Music lost a dedicated superfan on May 10 with the passing of Kenneth Roberts, an emeritus professor of music at Williams College in Vermont. Growing up in Norristown, Pennsylvania, Roberts was a church organist and an avid concertgoer by his high school years. Joining the Williams faculty in 1962, he developed the college’s music library, chaired the music department and founded and led the Williams Choral Society. He made regular trips to Montreal and could often be found backstage engaging conductors and musicians in anything but small talk. His knowledge of orchestras – North American and European – was encyclopedic and his curiosity insatiable. Roberts is survived by his wife, Margaret, two children and five grandchildren. He was 83.
U of T: self-flagellation 101
The Faculty of Music at the University of Toronto now issues its communications with boilerplate affirming its dedication to “anti-oppression approaches” that “promote racial equity” and “strive to dismantle hierarchical structures.” Nothing unusual about this in 2021. Still, the faculty goes a little further than its peer institutions in attacking classical music explicitly: “We recognize that western [sic]art music practices have for centuries perpetuated harmful racial and gender stereotypes, and we regret that our own students and colleagues from underrepresented groups have experienced discrimination within our community.” Needless to say, the once-proud faculty built whatever reputation it enjoys almost exclusively on the study of this supposedly baleful corpus. McGill’s Schulich School of Music is not quite as Jacobin but a message from the dean vows to “enhance the diversity of curriculum, repertoire and teaching modalities” and clarifies that where more than one qualified person applies for a tenure-stream position, “the offer shall first be made to the candidate who is a member of the least represented equity group in the academic unit.”
Take your seat
Toronto’s Massey Hall, one of the great heritage concert spaces of the Americas, will install a named plaque on a seat in exchange for your contribution to the renovation campaign. A seat in the gallery runs you $500; in the balcony, $2500; on the floor, $5000. The designated national historic site, opened in 1894, will undergo extensive restoration, including the installation of long-missing stained-glass windows. Not that the outcome will be Victorian through and through: images from KPMB Architects suggest that the interior (named after radio pioneer Allan Slaight) will be outfitted with a lighting grid and speaker array more in keeping with pop than concert music. Go to masseyhall.com/seatnaming.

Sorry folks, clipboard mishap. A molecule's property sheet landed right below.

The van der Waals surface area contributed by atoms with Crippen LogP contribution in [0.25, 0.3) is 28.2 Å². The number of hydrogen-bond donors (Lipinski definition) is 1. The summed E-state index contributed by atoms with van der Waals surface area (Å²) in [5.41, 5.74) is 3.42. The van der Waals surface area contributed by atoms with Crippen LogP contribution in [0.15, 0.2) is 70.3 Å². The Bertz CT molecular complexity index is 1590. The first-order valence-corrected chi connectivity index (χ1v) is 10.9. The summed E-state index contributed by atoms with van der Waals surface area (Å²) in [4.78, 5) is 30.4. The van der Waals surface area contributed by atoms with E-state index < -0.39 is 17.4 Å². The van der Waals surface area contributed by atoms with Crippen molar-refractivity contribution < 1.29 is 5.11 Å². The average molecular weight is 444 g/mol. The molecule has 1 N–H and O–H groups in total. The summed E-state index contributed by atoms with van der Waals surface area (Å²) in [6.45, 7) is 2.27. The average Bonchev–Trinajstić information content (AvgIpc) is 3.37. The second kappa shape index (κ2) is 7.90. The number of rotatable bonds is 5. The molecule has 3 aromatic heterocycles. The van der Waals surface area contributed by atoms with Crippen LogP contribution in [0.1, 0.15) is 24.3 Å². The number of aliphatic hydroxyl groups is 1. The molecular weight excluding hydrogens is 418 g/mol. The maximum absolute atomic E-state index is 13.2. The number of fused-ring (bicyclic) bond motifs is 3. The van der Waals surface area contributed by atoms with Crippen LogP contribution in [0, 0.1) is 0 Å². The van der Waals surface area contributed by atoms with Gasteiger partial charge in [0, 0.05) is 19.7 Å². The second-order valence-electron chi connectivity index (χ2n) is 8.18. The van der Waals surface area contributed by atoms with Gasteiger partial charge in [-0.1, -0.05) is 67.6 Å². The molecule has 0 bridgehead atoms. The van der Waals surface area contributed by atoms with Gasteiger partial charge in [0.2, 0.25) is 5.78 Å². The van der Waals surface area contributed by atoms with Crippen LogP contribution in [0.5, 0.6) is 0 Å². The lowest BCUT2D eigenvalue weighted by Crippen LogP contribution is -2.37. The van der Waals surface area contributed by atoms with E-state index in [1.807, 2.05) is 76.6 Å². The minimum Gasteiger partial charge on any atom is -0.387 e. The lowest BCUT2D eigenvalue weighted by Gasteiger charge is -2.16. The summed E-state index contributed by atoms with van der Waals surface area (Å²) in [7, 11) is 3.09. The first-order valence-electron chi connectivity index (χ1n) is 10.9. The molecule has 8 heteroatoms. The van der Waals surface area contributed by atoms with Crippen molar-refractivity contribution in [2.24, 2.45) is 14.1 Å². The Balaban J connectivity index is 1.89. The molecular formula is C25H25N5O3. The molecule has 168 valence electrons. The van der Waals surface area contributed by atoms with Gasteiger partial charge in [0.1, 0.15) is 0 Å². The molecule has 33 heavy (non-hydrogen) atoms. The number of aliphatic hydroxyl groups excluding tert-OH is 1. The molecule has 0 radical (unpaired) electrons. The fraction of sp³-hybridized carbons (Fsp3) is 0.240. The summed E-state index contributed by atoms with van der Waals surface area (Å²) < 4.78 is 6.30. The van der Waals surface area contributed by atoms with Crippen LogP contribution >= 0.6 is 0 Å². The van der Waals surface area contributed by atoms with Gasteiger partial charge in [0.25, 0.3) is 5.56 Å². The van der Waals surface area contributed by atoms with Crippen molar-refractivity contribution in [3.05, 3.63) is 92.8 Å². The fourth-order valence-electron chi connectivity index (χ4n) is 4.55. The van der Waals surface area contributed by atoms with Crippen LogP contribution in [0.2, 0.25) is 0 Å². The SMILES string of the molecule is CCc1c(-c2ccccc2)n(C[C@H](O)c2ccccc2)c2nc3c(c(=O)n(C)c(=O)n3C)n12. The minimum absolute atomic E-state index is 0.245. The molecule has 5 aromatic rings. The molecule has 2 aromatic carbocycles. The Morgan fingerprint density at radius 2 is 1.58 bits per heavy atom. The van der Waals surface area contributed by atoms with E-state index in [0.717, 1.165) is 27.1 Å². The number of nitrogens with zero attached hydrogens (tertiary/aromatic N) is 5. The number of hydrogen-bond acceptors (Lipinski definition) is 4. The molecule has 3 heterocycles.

The Quatuor Molinari has announced the finalists of its Eighth International Competition. Chosen from among 115 unpublished scores for string quartet from 33 countries are: Oleum Perdidisti by Joan Bachs (Germany); For Aurora No. 2 by Edgar Fikes Girtain IV (United States); Su le soglie del bosco by Chrisitan Paterniti (Italy); and Agere-tio by Tigrio Emmanuel Francisco Rodriguez Witrago (Mexico). All four are considered laureates. The jury (composers Denis Gougeon and Jimmie LeBlanc as well as the members of the quartet) will rank the winners after a concert on Feb. 25, 2022. The Molinari competition is for composers 40 and under. Girtain, a PhD candidate at the University of Buffalo, includes this observation on this online bio: “His teachers include some composers you’ve probably heard of, but he learned the most from the teachers whose names you haven’t, such as Charles Fussell, America’s greatest forgotten composer.” Though excluded from the winners’ circle on this occasion, Canada led the field in submissions with 15, followed by Italy with 14, China 13, and the United States, Spain and Germany with 12 each.
Philadelphia takes a walk on the wild side
American orchestras, less hamstrung by COVID restrictions, are well ahead of their Canadian counterparts in planning. “This way forward” is the motto of the fall season of the Philadelphia Orchestra under Yannick Nézet-Séguin. The progressivism shows in the abundance of African-American repertoire, including Wynton Marsalis’s Tuba Concerto (in its world premiere) and the Third and Fourth Symphonies of Florence Price, 1887-1953. But the up-to-date outlook extends to concert presentation. Musicians will ditch the stuffy formal wear for “contemporary all-black attire.” Concerts are shorter and intermissions are history. Expect “a greater use of video and lighting for the enhancement and enjoyment of the music.” The Philadelphia schedule includes a run of concerts in November led by OSM music director-to-be Rafael Payare. The program includes Dvorak’s Seventh Symphony, which Payare performed with the OSM online in February. As for recording, YNS will cut a cycle of Price’s four symphonies with Philly for Deutsche Grammophon. His Sibelius cycle on ATMA with the Orchestre Métropolitain resumes on June 12 and 13 with live-public performances of the Third Symphony in the Maison symphonique.